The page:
Of the remaining coaches on the staff, though, the least likely to be retained is OL coach Scott Wachenheim.  The line appeared to make little progress this year, and its supposed strengths became weaknesses; tackles Morgan Moses and Oday Aboushi were both thought to be excellent NFL draft prospects but both were susceptible to speed rushes, and Aboushi committed a number of costly holding penalties.  The interior of the line made no progress, either.

Still, there is nobody on the staff besides Wachenheim with OL coaching experience (except for fellow GA Mike St. Germain, and there will be open revolt if London tries to fix such a glaring trouble spot by promoting a GA), so it’s not as simple as letting him go to create room for Hagans.  Wachenheim will likely be replaced with a hire from outside the staff.  An option the fan base is clamoring for is recently-fired NC State head coach Tom O’Brien, if he’s willing to take such a step down in responsibility.  Another excellent option: Boston College offensive line coach Jim Bollman, if he is not retained by a new regime in Chestnut Hill.  Both Bollman and O’Brien, at various times under George Welsh, have coached the UVA offensive line in the fairly distant past, and both have experience at offensive coordinator as well, which would serve the purpose of replacing Faragalli as the OC security blanket.  (Faragalli had been London’s OC at Richmond.)  Lazor still has an element of job safety, however, as an objective review of his tenure reveals that the good largely outweighs the bad.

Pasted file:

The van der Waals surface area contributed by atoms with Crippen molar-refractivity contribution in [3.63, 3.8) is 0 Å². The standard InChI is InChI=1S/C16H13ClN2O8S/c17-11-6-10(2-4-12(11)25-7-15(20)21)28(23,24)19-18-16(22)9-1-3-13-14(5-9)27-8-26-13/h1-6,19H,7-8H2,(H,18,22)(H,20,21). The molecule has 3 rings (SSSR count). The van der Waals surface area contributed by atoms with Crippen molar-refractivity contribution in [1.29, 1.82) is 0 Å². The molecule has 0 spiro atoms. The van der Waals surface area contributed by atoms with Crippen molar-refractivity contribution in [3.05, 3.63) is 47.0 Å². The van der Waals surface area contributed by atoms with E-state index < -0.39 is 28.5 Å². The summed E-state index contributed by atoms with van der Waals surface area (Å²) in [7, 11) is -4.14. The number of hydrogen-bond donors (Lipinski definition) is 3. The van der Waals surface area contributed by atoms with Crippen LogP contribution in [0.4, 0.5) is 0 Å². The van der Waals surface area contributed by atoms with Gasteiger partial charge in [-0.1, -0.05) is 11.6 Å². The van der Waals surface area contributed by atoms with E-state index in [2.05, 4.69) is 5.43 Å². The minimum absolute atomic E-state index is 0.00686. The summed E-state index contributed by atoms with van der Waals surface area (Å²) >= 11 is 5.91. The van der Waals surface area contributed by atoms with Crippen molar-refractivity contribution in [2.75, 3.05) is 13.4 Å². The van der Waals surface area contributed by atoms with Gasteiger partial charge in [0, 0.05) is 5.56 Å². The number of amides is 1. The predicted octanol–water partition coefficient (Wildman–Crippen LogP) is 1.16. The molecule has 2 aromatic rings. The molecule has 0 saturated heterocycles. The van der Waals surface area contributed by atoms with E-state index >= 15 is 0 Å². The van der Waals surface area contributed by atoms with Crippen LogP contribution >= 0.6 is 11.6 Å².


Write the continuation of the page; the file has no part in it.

And of course, we save the best for last.  Always do.  London must find a way to repair the special teams, and fast; this unit is the primary reason UVA is going to sit home watching the postseason from their couch.  Poindexter’s stewardship of special teams has been a total disaster.  Mike Locksley did a better job as New Mexico’s head coach.  Custer did a better job at Little Bighorn.  The best solution would be for London to take over special teams responsibility and leave the offense to Lazor, if for no other reason than to send an accountability message to the unit that they now have the full attention of the man in charge.

Whatever happens, London must make very careful decisions this offseason.  He will be entering his fourth season as head coach in 2013, and it will be one that he’s judged very strictly on.  The team will be of his making – they will be entirely his recruits with the exception of a small handful of upperclassmen.  His decision-making this year probably cost him a fair amount of goodwill, both from the fans and the administration.  It’s a very important offseason, and London can no longer afford to get it wrong.

 

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Brendan’s bio: I’m just this guy … this ordinary Virginia graduate and fan who woke up one day realizing his opinions on everything UVA could no longer be contained in one space. Thus was born From Old Virginia, a labor of love where you can find obsessive opinionating on Virginia football, basketball, lacrosse, baseball, and whatever else when the mood strikes. And if that’s still not enough for you, go to the Twitster and follow @MaizeNBlueWahoo for the dumb stuff that pops into my head when I’m watching the Hoos.